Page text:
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Minimum Wage Thread


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#881 golden_valley

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Posted 23 April 2019 - 01:16 PM

View PostJackD, on 23 April 2019 - 12:55 PM, said:

"struggling business". If it can't pass through costs to customers, perhaps it isn't a viable business.

I think that about a lot of things that the Chamber of Commerce and small business owners claim about taxes and regulations. Granted regulations that overlap and are no longer relevant but still on the books is a problem but that can be fixed.

#882 Traveler

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Posted 23 April 2019 - 01:58 PM

Sorry if my sarcasm didn't come through. But seriously, are wages that large a part of the restaurant business?

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Labor should be less than 30 percent of the revenue
So if labor goes up 20%, that is a 6% increase in costs. Given that most wait staff relies on tips, raises to MW would be quite a hit. Something needs to be done about that.
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#883 golden_valley

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Posted 23 April 2019 - 02:03 PM

View PostTraveler, on 23 April 2019 - 01:58 PM, said:

Sorry if my sarcasm didn't come through. But seriously, are wages that large a part of the restaurant business?
So if labor goes up 20%, that is a 6% increase in costs. Given that most wait staff relies on tips, raises to MW would be quite a hit. Something needs to be done about that.

Yeah the business model on restaurants needs to be re thought. Why not just pay staff hourly and forget about subjecting them to the vagaries of the public's lack of tipping behavior. And, as my son pointed out when he was a bus boy, the waiter staff didn't work nearly as hard as the bus people did and the kitchen staff too, but bus people always end up with a small share if tips are pooled.

#884 Traveler

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Posted 23 April 2019 - 02:39 PM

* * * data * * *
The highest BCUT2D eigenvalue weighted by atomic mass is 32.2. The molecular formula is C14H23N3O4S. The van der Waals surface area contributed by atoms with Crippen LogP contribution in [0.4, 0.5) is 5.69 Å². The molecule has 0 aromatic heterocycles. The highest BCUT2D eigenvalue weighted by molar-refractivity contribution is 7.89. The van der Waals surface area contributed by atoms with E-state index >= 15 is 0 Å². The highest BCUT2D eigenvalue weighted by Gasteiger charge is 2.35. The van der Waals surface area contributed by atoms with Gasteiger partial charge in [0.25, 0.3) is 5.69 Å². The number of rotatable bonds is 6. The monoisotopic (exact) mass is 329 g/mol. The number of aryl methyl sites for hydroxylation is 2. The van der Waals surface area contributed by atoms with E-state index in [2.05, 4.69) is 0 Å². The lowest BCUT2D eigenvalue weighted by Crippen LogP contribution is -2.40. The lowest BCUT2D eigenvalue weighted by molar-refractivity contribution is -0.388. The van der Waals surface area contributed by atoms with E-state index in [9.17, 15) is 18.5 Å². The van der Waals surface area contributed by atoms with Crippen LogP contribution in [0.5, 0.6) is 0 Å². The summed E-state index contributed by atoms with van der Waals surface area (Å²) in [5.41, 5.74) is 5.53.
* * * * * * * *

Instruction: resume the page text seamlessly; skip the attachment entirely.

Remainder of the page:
View Postgolden_valley, on 23 April 2019 - 02:03 PM, said:

Yeah the business model on restaurants needs to be re thought. Why not just pay staff hourly and forget about subjecting them to the vagaries of the public's lack of tipping behavior. And, as my son pointed out when he was a bus boy, the waiter staff didn't work nearly as hard as the bus people did and the kitchen staff too, but bus people always end up with a small share if tips are pooled.
So it should be a simple matter to raise the prices and let the customers know that the 20% default tip is not needed. That easily covers the revenue side right there.
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#885 golden_valley

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Posted 23 April 2019 - 02:49 PM

View PostTraveler, on 23 April 2019 - 02:39 PM, said:

So it should be a simple matter to raise the prices and let the customers know that the 20% default tip is not needed. That easily covers the revenue side right there.

Works for me. For a while some restaurants in San Francisco added in a % charge to help cover health insurance benefits for their employees and just today I saw some local (admittedly high end) restaurants add in a 2.5% charge for "kitchen equity" for the unseen people who toil away in the hot kitchens.

#886 D. C. Sessions

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Posted 23 April 2019 - 08:46 PM

View Postgolden_valley, on 23 April 2019 - 01:16 PM, said: